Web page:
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Trustees should drive reform of pensions industry

The retirement savings industry is in the “last chance saloon” of public opinion, a leading pensions’ analyst has claimed.

15 June 2012

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Michael Johnson believes that the financial services industry is “widely, and justifiably, distrusted” and that public hostility towards it contributes to Britain’s lack of a savings mentality. In his report, ‘Put the saver first: catalysing a savings culture’, Johnson concludes that the interests of the nation and the industry are “not aligned” and that reform is critical.

Johnson makes 104 recommendations for reform, including 19 primary proposals. All are based on the guiding principle that change would be more lasting if it were driven by the industry itself, rather than through intervention from another key stakeholder, such as the state.

“The industry’s ability to redeem itself rests on remembering that its customers are providing the scarce resource upon which it relies; their savings capital. The industry should give customers what they want,” says Johnson.

“Over 90 per cent of the population has very simple requirements of the industry: the industry is not meeting them. People crave simplicity, including a single savings account that serves two basic needs: discretionary (rainy day) savings and retirement savings.”

This objective would be met by the creation of a ‘Super ISA account’, an enhanced form of today’s individual savings account (ISA), Johnson believes.

“All newborns should be allocated a Super ISA, identified by their National Insurance number,” he says.

“In the meantime, today’s ISAs could be linked to NEST accounts (to become Super ISAs). In time, every citizen would have one seamless savings vehicle from cradle, via employment and into retirement.”

The Super ISA is one of Johnson’s 19 principal proposals for reform. Others include:

  • the government should establish an independent, standing body to monitor pension saving levels, and the effectiveness of pensions policy, including tax-based incentives. This remit could be extended to include producing a suite of proposals that would ‘shove’ the industry into putting the customer at its centre; and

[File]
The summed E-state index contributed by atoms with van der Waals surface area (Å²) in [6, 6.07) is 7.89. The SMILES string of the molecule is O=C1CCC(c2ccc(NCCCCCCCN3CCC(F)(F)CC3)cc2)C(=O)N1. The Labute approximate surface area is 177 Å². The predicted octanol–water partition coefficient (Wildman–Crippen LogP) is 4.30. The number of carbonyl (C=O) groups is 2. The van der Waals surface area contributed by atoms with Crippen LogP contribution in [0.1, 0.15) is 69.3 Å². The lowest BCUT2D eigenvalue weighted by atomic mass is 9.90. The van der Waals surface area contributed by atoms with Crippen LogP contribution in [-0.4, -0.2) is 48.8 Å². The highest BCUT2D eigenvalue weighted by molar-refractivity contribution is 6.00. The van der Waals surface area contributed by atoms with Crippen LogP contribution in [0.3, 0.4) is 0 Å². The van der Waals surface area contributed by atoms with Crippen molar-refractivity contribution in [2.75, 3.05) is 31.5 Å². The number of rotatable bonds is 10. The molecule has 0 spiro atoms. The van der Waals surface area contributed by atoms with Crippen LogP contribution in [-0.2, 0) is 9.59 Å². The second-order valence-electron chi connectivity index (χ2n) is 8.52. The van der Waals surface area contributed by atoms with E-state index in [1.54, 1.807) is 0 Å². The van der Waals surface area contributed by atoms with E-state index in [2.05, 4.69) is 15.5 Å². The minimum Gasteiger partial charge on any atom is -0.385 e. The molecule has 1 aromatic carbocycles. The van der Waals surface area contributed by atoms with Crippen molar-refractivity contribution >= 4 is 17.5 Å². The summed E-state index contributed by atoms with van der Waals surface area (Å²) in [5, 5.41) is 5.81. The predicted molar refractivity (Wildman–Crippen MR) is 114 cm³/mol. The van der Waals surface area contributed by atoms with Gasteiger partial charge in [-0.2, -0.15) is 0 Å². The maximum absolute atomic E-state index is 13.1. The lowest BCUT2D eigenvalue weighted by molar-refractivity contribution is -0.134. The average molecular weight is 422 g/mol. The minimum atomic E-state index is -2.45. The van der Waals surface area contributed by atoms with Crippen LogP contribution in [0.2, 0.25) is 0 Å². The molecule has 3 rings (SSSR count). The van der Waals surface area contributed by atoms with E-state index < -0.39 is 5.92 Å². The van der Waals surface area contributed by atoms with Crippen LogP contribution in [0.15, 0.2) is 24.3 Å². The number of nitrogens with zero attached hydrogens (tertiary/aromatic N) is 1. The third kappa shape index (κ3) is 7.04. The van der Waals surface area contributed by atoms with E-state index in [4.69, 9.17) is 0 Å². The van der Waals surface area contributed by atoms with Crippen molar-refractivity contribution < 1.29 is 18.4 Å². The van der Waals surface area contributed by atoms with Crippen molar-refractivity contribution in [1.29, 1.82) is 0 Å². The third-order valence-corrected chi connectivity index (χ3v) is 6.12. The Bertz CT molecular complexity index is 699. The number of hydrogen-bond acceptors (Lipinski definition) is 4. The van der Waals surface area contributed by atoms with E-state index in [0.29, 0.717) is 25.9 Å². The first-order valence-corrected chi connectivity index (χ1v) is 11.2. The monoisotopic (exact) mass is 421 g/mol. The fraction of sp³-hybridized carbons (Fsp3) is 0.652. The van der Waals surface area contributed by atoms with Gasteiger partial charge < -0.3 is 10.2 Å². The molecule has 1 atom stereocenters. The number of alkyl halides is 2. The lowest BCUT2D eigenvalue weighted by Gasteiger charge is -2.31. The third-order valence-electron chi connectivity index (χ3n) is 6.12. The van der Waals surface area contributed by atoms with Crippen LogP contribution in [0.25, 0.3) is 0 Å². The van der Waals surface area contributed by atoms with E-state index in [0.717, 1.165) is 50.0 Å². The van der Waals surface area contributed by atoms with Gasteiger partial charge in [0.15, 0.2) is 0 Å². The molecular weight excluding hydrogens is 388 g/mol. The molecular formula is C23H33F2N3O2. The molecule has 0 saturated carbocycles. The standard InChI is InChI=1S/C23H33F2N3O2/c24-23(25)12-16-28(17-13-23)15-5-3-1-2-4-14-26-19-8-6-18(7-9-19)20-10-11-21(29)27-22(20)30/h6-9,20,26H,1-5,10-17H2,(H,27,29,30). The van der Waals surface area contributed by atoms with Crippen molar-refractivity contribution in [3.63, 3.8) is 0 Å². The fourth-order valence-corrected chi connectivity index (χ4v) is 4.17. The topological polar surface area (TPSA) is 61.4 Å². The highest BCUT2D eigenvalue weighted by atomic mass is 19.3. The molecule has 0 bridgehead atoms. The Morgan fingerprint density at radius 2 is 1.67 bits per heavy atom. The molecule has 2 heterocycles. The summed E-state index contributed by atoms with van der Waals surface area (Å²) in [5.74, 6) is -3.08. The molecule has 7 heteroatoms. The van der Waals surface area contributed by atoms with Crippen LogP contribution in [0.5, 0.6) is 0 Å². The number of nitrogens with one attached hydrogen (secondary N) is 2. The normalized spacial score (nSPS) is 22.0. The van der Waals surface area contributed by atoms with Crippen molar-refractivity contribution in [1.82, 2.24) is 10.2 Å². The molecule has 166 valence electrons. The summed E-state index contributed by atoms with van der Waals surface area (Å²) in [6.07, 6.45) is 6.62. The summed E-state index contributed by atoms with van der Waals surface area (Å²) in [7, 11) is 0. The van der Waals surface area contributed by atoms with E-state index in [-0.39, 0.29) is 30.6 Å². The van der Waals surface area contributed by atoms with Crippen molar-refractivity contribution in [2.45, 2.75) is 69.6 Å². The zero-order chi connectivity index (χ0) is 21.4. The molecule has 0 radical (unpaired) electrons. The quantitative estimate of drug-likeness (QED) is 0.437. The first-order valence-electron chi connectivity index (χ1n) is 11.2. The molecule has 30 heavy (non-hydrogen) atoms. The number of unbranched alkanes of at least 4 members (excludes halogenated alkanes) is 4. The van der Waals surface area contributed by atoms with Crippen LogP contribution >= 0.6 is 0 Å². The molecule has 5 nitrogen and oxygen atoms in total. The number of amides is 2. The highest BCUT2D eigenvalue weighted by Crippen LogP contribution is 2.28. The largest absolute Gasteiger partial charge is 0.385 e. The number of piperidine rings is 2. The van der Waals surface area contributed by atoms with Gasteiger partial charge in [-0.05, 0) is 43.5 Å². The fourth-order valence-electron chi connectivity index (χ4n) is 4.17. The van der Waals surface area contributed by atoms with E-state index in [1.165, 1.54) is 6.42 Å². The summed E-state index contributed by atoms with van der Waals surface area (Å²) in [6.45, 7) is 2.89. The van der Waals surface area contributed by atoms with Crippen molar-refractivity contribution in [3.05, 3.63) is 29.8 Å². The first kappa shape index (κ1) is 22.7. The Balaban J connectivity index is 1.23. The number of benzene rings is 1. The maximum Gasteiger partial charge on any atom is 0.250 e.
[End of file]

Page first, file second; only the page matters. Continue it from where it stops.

• the majority of the population should be encouraged to set themselves one simple goal at the point of retirement; to be a debt-free home owner (i.e. no mortgage and no consumer debt).

Johnson also believes that trustees need to raise their game.

“Not all trustees can be trusted. Some need to free themselves from the corrupting influences of so-called ‘corporate entertainment’. Others are unmotivated to study the relevant data, so they are uninformed and do not ask the right questions.

“More serious, however, are conflicts of interest between some trustees and service providers; trustees’ purchase of services from sister companies, and reciprocation, should be banned. All trustees should be licensed and regulated, and held to account in respect of their individual legal liability. Professional trustees looking to demonstrate that their interests are truly aligned with their beneficiaries should consider adopting mutual status,” says Johnson.

“A leap of faith is required by the industry, because while profits may diminish in the short term, the long-term outcome could be a rejuvenated reputation and business growth. Finally, and crucially, trustees need to start behaving as the principals they really are, helping to drive the reshaping of the industry. Indeed, trustees ought to be the catalysts for change.”

For the longer version of Michael Johnson’s report see

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